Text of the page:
By Laura Leslie
RALEIGH, N.C. — The tiny Wayne County town of Eureka was breathing a sigh of relief Wednesday.
The town was just five days away from having to declare bankruptcy and dissolve due to its aging water and sewer system. If it had, the town's assets would have had to have been auctioned off, and its water and sewer service discontinued.
On Wednesday, the governing board for the state's water infrastructure fund approved $200,000 to bail the town out for the rest of its fiscal year.
The emergency grant wasn't possible until a bipartisan coalition of state lawmakers rushed a bill through the legislature last week to allow the Department of Environmental Quality to make the grant. Gov. Roy Cooper signed the bill Wednesday.
According to House Majority Leader John Bell, R-Wayne, the problem was causing a domino effect throughout the county's other water systems. Eureka was deep in debt to Fremont, a town connected to its system, for handling Eureka's wastewater. That left Fremont behind in its payments to Goldsboro.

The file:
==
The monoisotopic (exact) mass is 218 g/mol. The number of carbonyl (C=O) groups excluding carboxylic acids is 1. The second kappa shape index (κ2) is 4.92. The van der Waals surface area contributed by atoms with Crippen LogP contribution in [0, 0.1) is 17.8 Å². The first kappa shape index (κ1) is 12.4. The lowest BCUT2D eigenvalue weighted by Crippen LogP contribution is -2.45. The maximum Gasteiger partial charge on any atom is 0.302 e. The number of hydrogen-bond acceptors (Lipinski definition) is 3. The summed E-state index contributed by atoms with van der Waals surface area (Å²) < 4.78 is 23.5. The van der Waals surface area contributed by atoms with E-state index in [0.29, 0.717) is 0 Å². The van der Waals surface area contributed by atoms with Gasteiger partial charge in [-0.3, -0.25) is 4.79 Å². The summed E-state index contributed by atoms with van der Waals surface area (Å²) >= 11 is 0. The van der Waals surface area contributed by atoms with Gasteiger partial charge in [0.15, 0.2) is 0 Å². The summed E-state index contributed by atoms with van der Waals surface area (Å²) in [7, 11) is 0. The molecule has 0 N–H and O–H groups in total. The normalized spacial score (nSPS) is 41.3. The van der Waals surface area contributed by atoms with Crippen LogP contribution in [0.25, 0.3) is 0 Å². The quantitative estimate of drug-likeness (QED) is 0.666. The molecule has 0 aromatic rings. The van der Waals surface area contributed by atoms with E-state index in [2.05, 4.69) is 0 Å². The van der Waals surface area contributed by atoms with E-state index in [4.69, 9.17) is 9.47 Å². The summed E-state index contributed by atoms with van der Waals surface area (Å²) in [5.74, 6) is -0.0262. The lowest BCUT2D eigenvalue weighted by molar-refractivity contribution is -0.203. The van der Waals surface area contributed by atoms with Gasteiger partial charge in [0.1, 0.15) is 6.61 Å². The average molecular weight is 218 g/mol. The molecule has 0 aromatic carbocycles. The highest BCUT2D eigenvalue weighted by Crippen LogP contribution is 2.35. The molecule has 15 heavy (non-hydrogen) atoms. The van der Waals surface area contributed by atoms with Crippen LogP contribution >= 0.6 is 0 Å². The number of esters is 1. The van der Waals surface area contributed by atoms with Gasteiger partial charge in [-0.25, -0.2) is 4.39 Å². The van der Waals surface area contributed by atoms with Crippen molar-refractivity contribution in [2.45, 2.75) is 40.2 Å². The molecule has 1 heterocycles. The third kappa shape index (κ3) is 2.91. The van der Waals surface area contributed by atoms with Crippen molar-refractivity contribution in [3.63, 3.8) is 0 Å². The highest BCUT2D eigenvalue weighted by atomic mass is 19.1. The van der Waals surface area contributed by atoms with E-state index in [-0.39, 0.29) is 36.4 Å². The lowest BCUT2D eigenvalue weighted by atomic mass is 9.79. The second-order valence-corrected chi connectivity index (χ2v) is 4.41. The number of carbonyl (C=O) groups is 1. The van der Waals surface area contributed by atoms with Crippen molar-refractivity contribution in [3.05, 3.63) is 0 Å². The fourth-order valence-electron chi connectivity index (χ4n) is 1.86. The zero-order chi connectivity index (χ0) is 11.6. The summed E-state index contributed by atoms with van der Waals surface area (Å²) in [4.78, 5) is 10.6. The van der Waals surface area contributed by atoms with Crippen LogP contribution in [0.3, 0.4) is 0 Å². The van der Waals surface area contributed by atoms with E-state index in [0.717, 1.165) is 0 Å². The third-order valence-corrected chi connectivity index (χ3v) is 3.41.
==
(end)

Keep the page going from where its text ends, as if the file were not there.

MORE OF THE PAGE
Sewer bills can skyrocket to $28,000 when the system is overwhelmed by floodwater, but Eureka's budget can cover only about $7,000 a month.
The state's Local Government Commission has suspended Eureka's charter for five years and assumed control of the town's finances so it can get its head above water.
Bell, whose district includes Eureka, said about 15 to 20 towns statewide are close to dissolving because they cannot pay their bills. As businesses close up and the population shrinks, the remaining residents cannot afford to pay mounting bills for crumbling utilities, he said.
Bell said a permanent solution is needed, but the emergency grant will buy Eureka valuable time.